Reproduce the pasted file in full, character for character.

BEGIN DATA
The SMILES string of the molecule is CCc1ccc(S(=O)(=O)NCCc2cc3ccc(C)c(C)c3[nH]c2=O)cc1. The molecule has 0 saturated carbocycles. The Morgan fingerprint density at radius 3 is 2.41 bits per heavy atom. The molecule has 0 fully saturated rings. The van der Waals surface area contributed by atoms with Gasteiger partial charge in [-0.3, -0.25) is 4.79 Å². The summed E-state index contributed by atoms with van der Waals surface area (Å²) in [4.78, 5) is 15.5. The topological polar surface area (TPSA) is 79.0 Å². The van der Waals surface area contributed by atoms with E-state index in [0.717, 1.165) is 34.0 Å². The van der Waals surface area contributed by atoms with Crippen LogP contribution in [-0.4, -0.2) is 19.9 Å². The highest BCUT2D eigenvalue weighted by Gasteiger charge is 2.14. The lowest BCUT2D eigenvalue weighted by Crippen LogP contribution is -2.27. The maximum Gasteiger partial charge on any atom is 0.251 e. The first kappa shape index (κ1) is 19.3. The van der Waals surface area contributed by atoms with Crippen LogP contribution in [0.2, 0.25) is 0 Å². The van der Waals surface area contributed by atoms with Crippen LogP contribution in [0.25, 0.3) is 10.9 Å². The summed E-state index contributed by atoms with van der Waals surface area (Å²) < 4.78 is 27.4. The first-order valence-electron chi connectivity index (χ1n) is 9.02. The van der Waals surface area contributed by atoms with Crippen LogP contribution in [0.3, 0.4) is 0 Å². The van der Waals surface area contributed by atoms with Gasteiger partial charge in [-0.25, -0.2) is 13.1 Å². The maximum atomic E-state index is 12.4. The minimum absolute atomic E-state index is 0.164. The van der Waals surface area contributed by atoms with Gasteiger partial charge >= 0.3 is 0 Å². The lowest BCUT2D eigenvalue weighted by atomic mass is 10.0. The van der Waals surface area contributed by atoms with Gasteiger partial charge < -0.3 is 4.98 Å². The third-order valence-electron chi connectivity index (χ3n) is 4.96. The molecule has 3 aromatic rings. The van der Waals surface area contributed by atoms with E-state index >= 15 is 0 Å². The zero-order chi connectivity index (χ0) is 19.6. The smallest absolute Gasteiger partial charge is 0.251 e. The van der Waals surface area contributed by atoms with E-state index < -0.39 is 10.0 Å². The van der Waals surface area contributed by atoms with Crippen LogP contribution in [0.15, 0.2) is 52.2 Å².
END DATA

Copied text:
The SMILES string of the molecule is CCc1ccc(S(=O)(=O)NCCc2cc3ccc(C)c(C)c3[nH]c2=O)cc1. The molecule has 0 saturated carbocycles. The Morgan fingerprint density at radius 3 is 2.41 bits per heavy atom. The molecule has 0 fully saturated rings. The van der Waals surface area contributed by atoms with Gasteiger partial charge in [-0.3, -0.25) is 4.79 Å². The summed E-state index contributed by atoms with van der Waals surface area (Å²) in [4.78, 5) is 15.5. The topological polar surface area (TPSA) is 79.0 Å². The van der Waals surface area contributed by atoms with E-state index in [0.717, 1.165) is 34.0 Å². The van der Waals surface area contributed by atoms with Crippen LogP contribution in [-0.4, -0.2) is 19.9 Å². The highest BCUT2D eigenvalue weighted by Gasteiger charge is 2.14. The lowest BCUT2D eigenvalue weighted by Crippen LogP contribution is -2.27. The maximum Gasteiger partial charge on any atom is 0.251 e. The first kappa shape index (κ1) is 19.3. The van der Waals surface area contributed by atoms with Crippen LogP contribution in [0.2, 0.25) is 0 Å². The van der Waals surface area contributed by atoms with Crippen LogP contribution in [0.25, 0.3) is 10.9 Å². The summed E-state index contributed by atoms with van der Waals surface area (Å²) < 4.78 is 27.4. The first-order valence-electron chi connectivity index (χ1n) is 9.02. The van der Waals surface area contributed by atoms with Crippen LogP contribution in [0.3, 0.4) is 0 Å². The van der Waals surface area contributed by atoms with Gasteiger partial charge in [-0.25, -0.2) is 13.1 Å². The maximum atomic E-state index is 12.4. The minimum absolute atomic E-state index is 0.164. The van der Waals surface area contributed by atoms with Gasteiger partial charge >= 0.3 is 0 Å². The lowest BCUT2D eigenvalue weighted by atomic mass is 10.0. The van der Waals surface area contributed by atoms with Gasteiger partial charge < -0.3 is 4.98 Å². The third-order valence-electron chi connectivity index (χ3n) is 4.96. The molecule has 3 aromatic rings. The van der Waals surface area contributed by atoms with E-state index >= 15 is 0 Å². The zero-order chi connectivity index (χ0) is 19.6. The smallest absolute Gasteiger partial charge is 0.251 e. The van der Waals surface area contributed by atoms with E-state index < -0.39 is 10.0 Å². The van der Waals surface area contributed by atoms with Crippen LogP contribution in [0.15, 0.2) is 52.2 Å².